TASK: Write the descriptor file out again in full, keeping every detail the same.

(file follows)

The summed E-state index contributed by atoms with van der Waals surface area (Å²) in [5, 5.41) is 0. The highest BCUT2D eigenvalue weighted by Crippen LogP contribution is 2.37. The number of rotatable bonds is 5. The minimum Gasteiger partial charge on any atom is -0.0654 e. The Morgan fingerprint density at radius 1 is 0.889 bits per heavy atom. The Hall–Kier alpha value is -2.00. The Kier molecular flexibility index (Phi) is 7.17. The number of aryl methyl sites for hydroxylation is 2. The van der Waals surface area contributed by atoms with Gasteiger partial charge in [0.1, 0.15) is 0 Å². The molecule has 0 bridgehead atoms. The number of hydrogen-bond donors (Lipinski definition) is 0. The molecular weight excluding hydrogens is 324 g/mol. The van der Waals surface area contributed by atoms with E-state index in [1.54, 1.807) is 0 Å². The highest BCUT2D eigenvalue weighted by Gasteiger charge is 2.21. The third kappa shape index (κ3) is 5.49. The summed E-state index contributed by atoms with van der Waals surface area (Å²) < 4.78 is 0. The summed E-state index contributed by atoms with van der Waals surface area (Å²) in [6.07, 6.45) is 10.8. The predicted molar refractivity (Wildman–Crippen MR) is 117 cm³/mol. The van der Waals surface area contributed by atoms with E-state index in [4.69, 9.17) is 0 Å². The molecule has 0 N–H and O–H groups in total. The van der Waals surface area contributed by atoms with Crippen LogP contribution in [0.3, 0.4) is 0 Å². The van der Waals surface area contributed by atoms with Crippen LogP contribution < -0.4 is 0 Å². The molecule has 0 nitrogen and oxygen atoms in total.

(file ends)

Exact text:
The summed E-state index contributed by atoms with van der Waals surface area (Å²) in [5, 5.41) is 0. The highest BCUT2D eigenvalue weighted by Crippen LogP contribution is 2.37. The number of rotatable bonds is 5. The minimum Gasteiger partial charge on any atom is -0.0654 e. The Morgan fingerprint density at radius 1 is 0.889 bits per heavy atom. The Hall–Kier alpha value is -2.00. The Kier molecular flexibility index (Phi) is 7.17. The number of aryl methyl sites for hydroxylation is 2. The van der Waals surface area contributed by atoms with Gasteiger partial charge in [0.1, 0.15) is 0 Å². The molecule has 0 bridgehead atoms. The number of hydrogen-bond donors (Lipinski definition) is 0. The molecular weight excluding hydrogens is 324 g/mol. The van der Waals surface area contributed by atoms with E-state index in [1.54, 1.807) is 0 Å². The highest BCUT2D eigenvalue weighted by Gasteiger charge is 2.21. The third kappa shape index (κ3) is 5.49. The summed E-state index contributed by atoms with van der Waals surface area (Å²) < 4.78 is 0. The summed E-state index contributed by atoms with van der Waals surface area (Å²) in [6.07, 6.45) is 10.8. The predicted molar refractivity (Wildman–Crippen MR) is 117 cm³/mol. The van der Waals surface area contributed by atoms with E-state index in [4.69, 9.17) is 0 Å². The molecule has 0 N–H and O–H groups in total. The van der Waals surface area contributed by atoms with Crippen LogP contribution in [0.3, 0.4) is 0 Å². The van der Waals surface area contributed by atoms with Crippen LogP contribution < -0.4 is 0 Å². The molecule has 0 nitrogen and oxygen atoms in total.